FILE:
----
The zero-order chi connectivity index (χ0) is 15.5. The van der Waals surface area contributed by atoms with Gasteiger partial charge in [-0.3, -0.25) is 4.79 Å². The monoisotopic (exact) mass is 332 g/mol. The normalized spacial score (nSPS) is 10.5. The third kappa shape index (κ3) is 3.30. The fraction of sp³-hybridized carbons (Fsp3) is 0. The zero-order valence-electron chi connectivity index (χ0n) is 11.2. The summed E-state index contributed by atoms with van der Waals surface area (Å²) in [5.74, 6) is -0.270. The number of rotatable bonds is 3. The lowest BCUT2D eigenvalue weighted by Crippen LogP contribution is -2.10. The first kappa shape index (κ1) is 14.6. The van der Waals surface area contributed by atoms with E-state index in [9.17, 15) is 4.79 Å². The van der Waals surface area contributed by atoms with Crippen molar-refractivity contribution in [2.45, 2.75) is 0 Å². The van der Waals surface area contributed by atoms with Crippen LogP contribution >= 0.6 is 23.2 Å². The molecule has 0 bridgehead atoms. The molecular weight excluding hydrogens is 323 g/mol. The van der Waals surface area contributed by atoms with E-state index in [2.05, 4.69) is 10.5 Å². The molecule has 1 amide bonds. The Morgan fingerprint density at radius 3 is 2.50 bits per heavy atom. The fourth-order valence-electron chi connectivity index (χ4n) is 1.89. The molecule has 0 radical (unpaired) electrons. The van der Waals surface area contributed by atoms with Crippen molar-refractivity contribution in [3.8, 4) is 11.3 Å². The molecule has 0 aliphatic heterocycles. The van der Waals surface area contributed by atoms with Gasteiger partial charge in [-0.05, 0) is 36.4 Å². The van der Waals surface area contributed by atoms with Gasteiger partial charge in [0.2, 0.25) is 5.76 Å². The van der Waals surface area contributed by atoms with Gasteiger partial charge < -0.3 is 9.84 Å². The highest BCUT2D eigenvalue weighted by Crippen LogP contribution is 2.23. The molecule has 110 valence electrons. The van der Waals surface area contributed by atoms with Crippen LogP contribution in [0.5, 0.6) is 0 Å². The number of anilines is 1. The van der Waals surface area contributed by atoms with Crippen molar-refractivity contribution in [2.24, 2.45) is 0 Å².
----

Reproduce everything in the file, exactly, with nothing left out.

The zero-order chi connectivity index (χ0) is 15.5. The van der Waals surface area contributed by atoms with Gasteiger partial charge in [-0.3, -0.25) is 4.79 Å². The monoisotopic (exact) mass is 332 g/mol. The normalized spacial score (nSPS) is 10.5. The third kappa shape index (κ3) is 3.30. The fraction of sp³-hybridized carbons (Fsp3) is 0. The zero-order valence-electron chi connectivity index (χ0n) is 11.2. The summed E-state index contributed by atoms with van der Waals surface area (Å²) in [5.74, 6) is -0.270. The number of rotatable bonds is 3. The lowest BCUT2D eigenvalue weighted by Crippen LogP contribution is -2.10. The first kappa shape index (κ1) is 14.6. The van der Waals surface area contributed by atoms with E-state index in [9.17, 15) is 4.79 Å². The van der Waals surface area contributed by atoms with Crippen molar-refractivity contribution in [2.45, 2.75) is 0 Å². The van der Waals surface area contributed by atoms with Crippen LogP contribution >= 0.6 is 23.2 Å². The molecule has 0 bridgehead atoms. The molecular weight excluding hydrogens is 323 g/mol. The van der Waals surface area contributed by atoms with E-state index in [2.05, 4.69) is 10.5 Å². The molecule has 1 amide bonds. The Morgan fingerprint density at radius 3 is 2.50 bits per heavy atom. The fourth-order valence-electron chi connectivity index (χ4n) is 1.89. The molecule has 0 radical (unpaired) electrons. The van der Waals surface area contributed by atoms with Crippen molar-refractivity contribution in [3.8, 4) is 11.3 Å². The molecule has 0 aliphatic heterocycles. The van der Waals surface area contributed by atoms with Gasteiger partial charge in [-0.05, 0) is 36.4 Å². The van der Waals surface area contributed by atoms with Gasteiger partial charge in [0.2, 0.25) is 5.76 Å². The van der Waals surface area contributed by atoms with Gasteiger partial charge < -0.3 is 9.84 Å². The highest BCUT2D eigenvalue weighted by Crippen LogP contribution is 2.23. The molecule has 110 valence electrons. The van der Waals surface area contributed by atoms with Crippen LogP contribution in [0.5, 0.6) is 0 Å². The number of anilines is 1. The van der Waals surface area contributed by atoms with Crippen molar-refractivity contribution in [2.24, 2.45) is 0 Å².